There is no shortage of speculation about how personal auto insurance may become obsolete in a driverless era, how auto manufacturers’ product liability may compete with personal auto insurance, and how ridesharing may replace personal car ownership and vaporize the need for personal auto insurance. Those topics make good cocktail conversations, but they have little practicality for insurers for the time being.
Since it will take decades for the vast majority of vehicles on the road to become autonomous, the near-term challenge insurers are facing is elsewhere and more mundane: It’s all about the transition state, not the speculative end-state.
First, vehicles are increasingly stuffed with expensive electronics, already driving up the cost of claims per incident. While the frequency of claims may diminish, their severity may increase. Second, insurers have limited knowledge of the cars they insure today. As vehicles become sophisticated machines with autonomous, anti-collision capabilities and more, insurers need to get a better understanding of what exactly they are on the hook for. Third, as manufacturers roll out a hodgepodge of autonomous capabilities, insurers need to start worrying about drivers’ proficiency in using them, whether the drivers were effectively trained, and how they end up interacting with their cars. For instance, check out the excellent work Bryan Reimer (@bryan_reimer) is doing at the MIT AgeLab on this topic. Fourth, insurers must worry about how they will assess what happened in an accident and to what extent the man-machine interaction had a role in the crash.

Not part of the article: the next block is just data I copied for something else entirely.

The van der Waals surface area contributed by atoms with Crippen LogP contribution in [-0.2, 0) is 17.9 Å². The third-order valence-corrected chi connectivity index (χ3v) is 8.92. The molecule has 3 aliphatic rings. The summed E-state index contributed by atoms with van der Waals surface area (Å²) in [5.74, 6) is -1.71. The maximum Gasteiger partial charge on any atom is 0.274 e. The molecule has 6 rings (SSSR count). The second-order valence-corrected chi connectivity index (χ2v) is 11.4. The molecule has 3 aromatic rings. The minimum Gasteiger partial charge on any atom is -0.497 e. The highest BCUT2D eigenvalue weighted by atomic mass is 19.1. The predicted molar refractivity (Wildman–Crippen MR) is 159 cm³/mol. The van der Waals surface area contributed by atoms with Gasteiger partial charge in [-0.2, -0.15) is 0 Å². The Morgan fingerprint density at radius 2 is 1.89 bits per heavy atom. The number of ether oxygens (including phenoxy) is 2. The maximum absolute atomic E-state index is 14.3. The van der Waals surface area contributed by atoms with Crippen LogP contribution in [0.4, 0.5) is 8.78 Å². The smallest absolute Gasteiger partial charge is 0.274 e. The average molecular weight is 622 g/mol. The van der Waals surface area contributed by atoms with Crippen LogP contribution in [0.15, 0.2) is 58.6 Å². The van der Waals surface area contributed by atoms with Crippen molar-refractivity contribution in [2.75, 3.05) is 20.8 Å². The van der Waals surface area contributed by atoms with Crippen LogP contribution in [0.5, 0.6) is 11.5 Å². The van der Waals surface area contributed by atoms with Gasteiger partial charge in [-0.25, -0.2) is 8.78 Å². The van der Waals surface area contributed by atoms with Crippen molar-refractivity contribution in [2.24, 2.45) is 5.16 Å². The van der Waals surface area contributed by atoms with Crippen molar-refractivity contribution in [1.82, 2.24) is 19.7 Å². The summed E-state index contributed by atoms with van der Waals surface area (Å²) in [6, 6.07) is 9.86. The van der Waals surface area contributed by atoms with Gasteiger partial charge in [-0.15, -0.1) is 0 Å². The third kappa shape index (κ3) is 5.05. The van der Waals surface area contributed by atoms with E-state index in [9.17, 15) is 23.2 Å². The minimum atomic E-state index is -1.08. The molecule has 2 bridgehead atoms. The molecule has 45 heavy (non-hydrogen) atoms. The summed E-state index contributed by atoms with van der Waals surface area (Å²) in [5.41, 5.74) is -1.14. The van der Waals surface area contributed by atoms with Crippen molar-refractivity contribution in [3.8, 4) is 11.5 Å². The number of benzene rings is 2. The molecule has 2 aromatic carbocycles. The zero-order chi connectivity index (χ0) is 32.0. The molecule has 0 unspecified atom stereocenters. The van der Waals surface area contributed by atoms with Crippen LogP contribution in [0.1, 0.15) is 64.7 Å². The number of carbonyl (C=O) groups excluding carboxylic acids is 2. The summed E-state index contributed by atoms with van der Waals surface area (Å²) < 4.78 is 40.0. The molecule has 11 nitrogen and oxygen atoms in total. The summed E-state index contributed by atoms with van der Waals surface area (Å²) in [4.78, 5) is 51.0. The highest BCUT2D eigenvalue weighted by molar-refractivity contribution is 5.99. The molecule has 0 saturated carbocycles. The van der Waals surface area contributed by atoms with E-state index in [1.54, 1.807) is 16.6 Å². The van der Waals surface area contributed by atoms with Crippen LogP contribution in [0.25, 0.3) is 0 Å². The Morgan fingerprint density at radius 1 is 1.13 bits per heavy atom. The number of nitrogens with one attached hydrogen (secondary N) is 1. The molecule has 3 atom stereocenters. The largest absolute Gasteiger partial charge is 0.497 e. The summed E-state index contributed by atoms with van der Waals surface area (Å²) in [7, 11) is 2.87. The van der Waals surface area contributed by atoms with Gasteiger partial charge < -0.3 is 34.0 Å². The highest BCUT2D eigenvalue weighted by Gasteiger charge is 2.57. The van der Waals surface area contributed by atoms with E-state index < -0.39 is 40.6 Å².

The insurance industry is still very early-stage in this regard. Most insurers lack detailed data on the level of car equipment, insight into drivers’ level of training and proficiency, and a cheap and quick way to access the car computer to better understand what happened in the event of a crash.
Telematics technology could help in a big way. Wider adoption of insurance telematics in particular could help insurers gain deeper insights into cars’ and drivers’ behaviors.
The march to autonomous driving does not threaten the insurance industry, at least not for the time being. It calls, however, for a more aggressive push to popularize insurance telematics. Insurers that still view insurance telematics as a niche product need to wake up and appreciate the role telematics could play in navigating the transition to autonomous driving.